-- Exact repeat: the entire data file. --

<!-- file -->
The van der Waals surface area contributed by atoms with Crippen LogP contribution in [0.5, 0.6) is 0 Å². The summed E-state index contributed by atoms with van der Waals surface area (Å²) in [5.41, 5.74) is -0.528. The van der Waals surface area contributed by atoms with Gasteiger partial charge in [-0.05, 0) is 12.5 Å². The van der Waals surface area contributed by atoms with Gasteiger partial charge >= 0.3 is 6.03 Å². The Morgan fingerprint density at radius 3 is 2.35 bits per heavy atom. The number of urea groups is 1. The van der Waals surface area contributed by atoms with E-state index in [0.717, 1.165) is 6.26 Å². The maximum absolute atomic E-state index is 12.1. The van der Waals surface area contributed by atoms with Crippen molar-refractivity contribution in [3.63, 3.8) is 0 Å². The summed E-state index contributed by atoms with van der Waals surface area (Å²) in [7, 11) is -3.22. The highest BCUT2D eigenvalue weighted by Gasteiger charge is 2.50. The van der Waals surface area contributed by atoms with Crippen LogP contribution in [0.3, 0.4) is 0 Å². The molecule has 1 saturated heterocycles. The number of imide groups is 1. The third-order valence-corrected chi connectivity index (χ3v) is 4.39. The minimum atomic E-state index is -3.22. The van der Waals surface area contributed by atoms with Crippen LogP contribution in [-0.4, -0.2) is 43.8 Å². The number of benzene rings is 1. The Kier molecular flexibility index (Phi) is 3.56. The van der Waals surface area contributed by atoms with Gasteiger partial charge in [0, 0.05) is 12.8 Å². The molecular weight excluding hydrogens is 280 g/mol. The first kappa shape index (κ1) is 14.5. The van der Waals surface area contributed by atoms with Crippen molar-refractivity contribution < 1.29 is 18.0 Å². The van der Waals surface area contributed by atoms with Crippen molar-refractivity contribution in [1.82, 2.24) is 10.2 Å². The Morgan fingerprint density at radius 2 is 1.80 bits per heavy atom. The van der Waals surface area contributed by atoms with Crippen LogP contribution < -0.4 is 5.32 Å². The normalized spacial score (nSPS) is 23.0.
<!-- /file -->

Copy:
The van der Waals surface area contributed by atoms with Crippen LogP contribution in [0.5, 0.6) is 0 Å². The summed E-state index contributed by atoms with van der Waals surface area (Å²) in [5.41, 5.74) is -0.528. The van der Waals surface area contributed by atoms with Gasteiger partial charge in [-0.05, 0) is 12.5 Å². The van der Waals surface area contributed by atoms with Gasteiger partial charge >= 0.3 is 6.03 Å². The Morgan fingerprint density at radius 3 is 2.35 bits per heavy atom. The number of urea groups is 1. The van der Waals surface area contributed by atoms with E-state index in [0.717, 1.165) is 6.26 Å². The maximum absolute atomic E-state index is 12.1. The van der Waals surface area contributed by atoms with Crippen molar-refractivity contribution in [3.63, 3.8) is 0 Å². The summed E-state index contributed by atoms with van der Waals surface area (Å²) in [7, 11) is -3.22. The highest BCUT2D eigenvalue weighted by Gasteiger charge is 2.50. The van der Waals surface area contributed by atoms with Crippen LogP contribution in [0.3, 0.4) is 0 Å². The molecule has 1 saturated heterocycles. The number of imide groups is 1. The third-order valence-corrected chi connectivity index (χ3v) is 4.39. The minimum atomic E-state index is -3.22. The van der Waals surface area contributed by atoms with Crippen LogP contribution in [-0.4, -0.2) is 43.8 Å². The number of benzene rings is 1. The Kier molecular flexibility index (Phi) is 3.56. The van der Waals surface area contributed by atoms with Gasteiger partial charge in [0, 0.05) is 12.8 Å². The molecular weight excluding hydrogens is 280 g/mol. The first kappa shape index (κ1) is 14.5. The van der Waals surface area contributed by atoms with Crippen molar-refractivity contribution < 1.29 is 18.0 Å². The van der Waals surface area contributed by atoms with Crippen molar-refractivity contribution in [1.82, 2.24) is 10.2 Å². The Morgan fingerprint density at radius 2 is 1.80 bits per heavy atom. The van der Waals surface area contributed by atoms with Crippen LogP contribution < -0.4 is 5.32 Å². The normalized spacial score (nSPS) is 23.0.